Tuesday, 30 October 2018 14:00

It Takes Two to Tangle: Tanglefoot welcomes the community to connect and explore

Written by  Dana Casadei
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Tanglefoot Group Photo. Tanglefoot Group Photo. Photo By Tommy Allen

Every year, Tanglefoot creates a homecoming for the local artist community by opening its doors and welcoming everyone into its studios.

“It’s like a family get-together, only your crazy uncle wasn’t invited,” said artist Holly Bechiri.

The event first began when three Tanglefoot artists — Elaine Dalcher, Michael Pfleghaar and Nikki Wall — decided to open up their studios and let the public in to see their work.

This was a chance for them to have complete control over the works they showed and really connect with the community. It was also a chance for guests to buy something right before the holiday season kicked off.

That first year got about 300 people.

“It was really nice and a lot more successful than we thought it would be,” Dalcher said. “The community really liked it."

As more artists came to Tanglefoot, the event got bigger, and now they’ve really grown a following for the annual event.

“It’s kind of amazing,” said Pfleghaar, who works primarily in painting and drawing. “Now, people know about it. They know it's an annual event, and stop in the store to ask when it is.”

Each year, as guests go through the building, they are met with a fresh perspective in every studio, ranging from Alynn Guerra’s printmaking to sculptures by Carlos Aceves and Jason Villareal. Other residential artists this year include Jeff Condon, Nikki Wall and Tommy Allen. The event also has snacks, if that’s a bonus for you.

“There is always something (special) about getting to peek behind the curtain and see the creative space of someone whose work you admire,” Bechiri said.

This year, guests will get an inside look at not only eight residential artists but three guest artists: Bechiri, Deborah Rockman and Sung Yi.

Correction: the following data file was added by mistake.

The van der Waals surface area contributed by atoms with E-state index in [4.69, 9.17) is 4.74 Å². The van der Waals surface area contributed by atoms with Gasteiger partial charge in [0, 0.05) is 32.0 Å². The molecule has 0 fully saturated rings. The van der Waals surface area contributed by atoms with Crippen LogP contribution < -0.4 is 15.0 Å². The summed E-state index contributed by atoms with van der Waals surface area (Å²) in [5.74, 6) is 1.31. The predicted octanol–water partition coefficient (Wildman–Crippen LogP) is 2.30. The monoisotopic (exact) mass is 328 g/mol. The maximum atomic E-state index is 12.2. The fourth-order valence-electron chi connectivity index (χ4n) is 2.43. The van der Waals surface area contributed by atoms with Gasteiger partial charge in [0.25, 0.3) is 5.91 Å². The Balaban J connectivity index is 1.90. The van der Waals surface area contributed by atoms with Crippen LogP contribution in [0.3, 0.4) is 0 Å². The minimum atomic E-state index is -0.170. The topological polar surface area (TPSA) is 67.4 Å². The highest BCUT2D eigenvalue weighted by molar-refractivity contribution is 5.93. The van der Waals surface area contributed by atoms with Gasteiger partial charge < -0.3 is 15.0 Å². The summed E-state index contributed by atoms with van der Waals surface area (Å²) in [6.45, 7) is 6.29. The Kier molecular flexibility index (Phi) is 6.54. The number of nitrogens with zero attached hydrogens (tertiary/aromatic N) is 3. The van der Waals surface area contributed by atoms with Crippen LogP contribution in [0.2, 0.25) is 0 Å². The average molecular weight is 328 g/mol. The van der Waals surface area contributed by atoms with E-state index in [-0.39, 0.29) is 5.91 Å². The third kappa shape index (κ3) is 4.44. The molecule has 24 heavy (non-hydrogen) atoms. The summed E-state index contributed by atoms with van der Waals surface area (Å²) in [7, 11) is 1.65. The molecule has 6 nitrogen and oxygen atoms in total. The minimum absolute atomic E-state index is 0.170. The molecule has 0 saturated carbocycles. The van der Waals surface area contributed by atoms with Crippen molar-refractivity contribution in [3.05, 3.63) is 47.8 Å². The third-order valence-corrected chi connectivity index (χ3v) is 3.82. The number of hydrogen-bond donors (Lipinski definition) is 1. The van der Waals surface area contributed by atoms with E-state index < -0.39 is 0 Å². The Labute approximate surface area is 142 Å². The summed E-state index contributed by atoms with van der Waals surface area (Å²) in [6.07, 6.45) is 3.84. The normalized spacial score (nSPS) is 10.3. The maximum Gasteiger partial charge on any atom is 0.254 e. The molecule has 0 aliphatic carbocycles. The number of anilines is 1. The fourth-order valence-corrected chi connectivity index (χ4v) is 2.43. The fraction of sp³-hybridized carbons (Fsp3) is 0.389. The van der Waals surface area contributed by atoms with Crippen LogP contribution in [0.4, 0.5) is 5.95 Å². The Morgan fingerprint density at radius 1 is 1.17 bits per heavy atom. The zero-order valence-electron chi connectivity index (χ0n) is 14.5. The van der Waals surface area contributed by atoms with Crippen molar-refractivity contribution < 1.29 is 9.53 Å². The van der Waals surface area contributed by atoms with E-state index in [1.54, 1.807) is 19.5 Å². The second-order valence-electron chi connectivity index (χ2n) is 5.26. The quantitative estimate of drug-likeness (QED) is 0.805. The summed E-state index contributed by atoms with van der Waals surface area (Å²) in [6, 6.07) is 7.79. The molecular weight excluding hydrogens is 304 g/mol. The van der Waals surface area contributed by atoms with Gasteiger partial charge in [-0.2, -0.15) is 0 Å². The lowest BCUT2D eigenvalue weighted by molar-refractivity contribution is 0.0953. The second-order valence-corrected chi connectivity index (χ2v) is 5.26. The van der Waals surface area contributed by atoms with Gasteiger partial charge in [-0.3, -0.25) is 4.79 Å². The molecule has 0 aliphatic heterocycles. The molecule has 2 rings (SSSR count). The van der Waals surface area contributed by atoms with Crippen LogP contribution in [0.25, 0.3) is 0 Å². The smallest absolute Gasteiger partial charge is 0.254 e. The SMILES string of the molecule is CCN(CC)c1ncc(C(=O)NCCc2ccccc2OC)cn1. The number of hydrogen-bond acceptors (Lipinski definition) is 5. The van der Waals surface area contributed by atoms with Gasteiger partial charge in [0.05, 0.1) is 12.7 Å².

Dalcher said this is the first time they’ve included guest artists in nearly 20 years, but the goal is to add something new and different for visitors to check out.

Like years before, visitors will be able to get up close and personal with the pieces and talk to artists — Dalcher’s favorite part of the event and a reason Pfleghaar has returned over the years. If they feel moved, they also have the chance to purchase some work. Paintings, prints, sculptures, greeting cards, and photo-based art are all for sale.

For Bechiri, this year marks her first time as a participating artist instead of a visitor. She works in graphite, wax pastels and oils to create drawings and paintings.

“I’m hoping it will reverse my trend of buying art and turn it into selling art,” she said, laughing.

Bechiri, who has attended the event since the late ’90s, is hugely flattered that she was asked to join because she’s always been in awe of the Tanglefoot artists and the works they produce.

She doesn’t seem to be the only one, considering this anniversary makes it the longest-running open studio event in the greater Grand Rapids area. Dalcher said in the beginning they weren’t really thinking about how many years they would be doing this event. Now, they can’t imagine going a year without.

“It’s quite a bit of work, but we enjoy the process of putting on a show and inviting the community in,” said Dalcher, who creates oil paintings and has new work focused on landscapes.

It has become a vital event for the artist community, the planners said.

Pfleghaar said their event has even inspired a few others to put on something similar. He doesn’t consider it competition, but something that helps everyone.

“I think that’s a good thing,” he said. “It creates more opportunities for artists in the end.”

The event has created a legacy, a concept that Dalcher really wanted to embrace for this year’s event since it may be the last in its current environment. The building was recently bought by new owners who may move the artists into different, smaller spaces in the building.
Dalcher said nothing is for sure in regard to what the new owners plan to do, but they do seem to value what the artists have created. Even if they do move, the likelihood of the community continuing to show up seems high.

“This event brings together the idea of the power of art and community,” Dalcher said. “If we didn’t have the community response that we have had to our event, then we wouldn’t be partners in it. They can’t do it without us, we can’t do it without them.”

Tanglefoot Artists Open Studio Event 2018
314 Straight Ave. SW, Grand Rapids
Nov. 16, 5-9 p.m.
Nov. 18, 12-5 p.m.

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